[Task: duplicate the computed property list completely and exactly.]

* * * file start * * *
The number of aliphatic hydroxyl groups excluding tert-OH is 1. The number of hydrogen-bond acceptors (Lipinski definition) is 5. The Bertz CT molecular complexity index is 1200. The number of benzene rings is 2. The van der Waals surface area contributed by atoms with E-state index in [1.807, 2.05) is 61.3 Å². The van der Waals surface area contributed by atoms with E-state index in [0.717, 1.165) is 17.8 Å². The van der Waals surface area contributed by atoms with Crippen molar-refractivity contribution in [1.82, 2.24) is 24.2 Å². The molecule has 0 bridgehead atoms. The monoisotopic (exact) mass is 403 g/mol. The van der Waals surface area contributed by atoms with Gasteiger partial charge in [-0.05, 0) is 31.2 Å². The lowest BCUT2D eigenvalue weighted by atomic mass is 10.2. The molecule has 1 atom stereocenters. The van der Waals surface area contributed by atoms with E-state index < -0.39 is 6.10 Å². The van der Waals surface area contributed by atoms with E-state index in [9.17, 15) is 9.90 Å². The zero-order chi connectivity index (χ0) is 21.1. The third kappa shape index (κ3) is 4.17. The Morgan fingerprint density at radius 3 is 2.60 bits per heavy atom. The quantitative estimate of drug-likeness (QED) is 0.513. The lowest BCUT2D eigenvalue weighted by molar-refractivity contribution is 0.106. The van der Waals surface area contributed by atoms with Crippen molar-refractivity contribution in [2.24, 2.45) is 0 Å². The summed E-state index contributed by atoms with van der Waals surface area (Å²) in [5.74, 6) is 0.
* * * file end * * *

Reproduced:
The number of aliphatic hydroxyl groups excluding tert-OH is 1. The number of hydrogen-bond acceptors (Lipinski definition) is 5. The Bertz CT molecular complexity index is 1200. The number of benzene rings is 2. The van der Waals surface area contributed by atoms with E-state index in [1.807, 2.05) is 61.3 Å². The van der Waals surface area contributed by atoms with E-state index in [0.717, 1.165) is 17.8 Å². The van der Waals surface area contributed by atoms with Crippen molar-refractivity contribution in [1.82, 2.24) is 24.2 Å². The molecule has 0 bridgehead atoms. The monoisotopic (exact) mass is 403 g/mol. The van der Waals surface area contributed by atoms with Gasteiger partial charge in [-0.05, 0) is 31.2 Å². The lowest BCUT2D eigenvalue weighted by atomic mass is 10.2. The molecule has 1 atom stereocenters. The van der Waals surface area contributed by atoms with E-state index < -0.39 is 6.10 Å². The van der Waals surface area contributed by atoms with E-state index in [9.17, 15) is 9.90 Å². The zero-order chi connectivity index (χ0) is 21.1. The third kappa shape index (κ3) is 4.17. The Morgan fingerprint density at radius 3 is 2.60 bits per heavy atom. The quantitative estimate of drug-likeness (QED) is 0.513. The lowest BCUT2D eigenvalue weighted by molar-refractivity contribution is 0.106. The van der Waals surface area contributed by atoms with Crippen molar-refractivity contribution in [2.24, 2.45) is 0 Å². The summed E-state index contributed by atoms with van der Waals surface area (Å²) in [5.74, 6) is 0.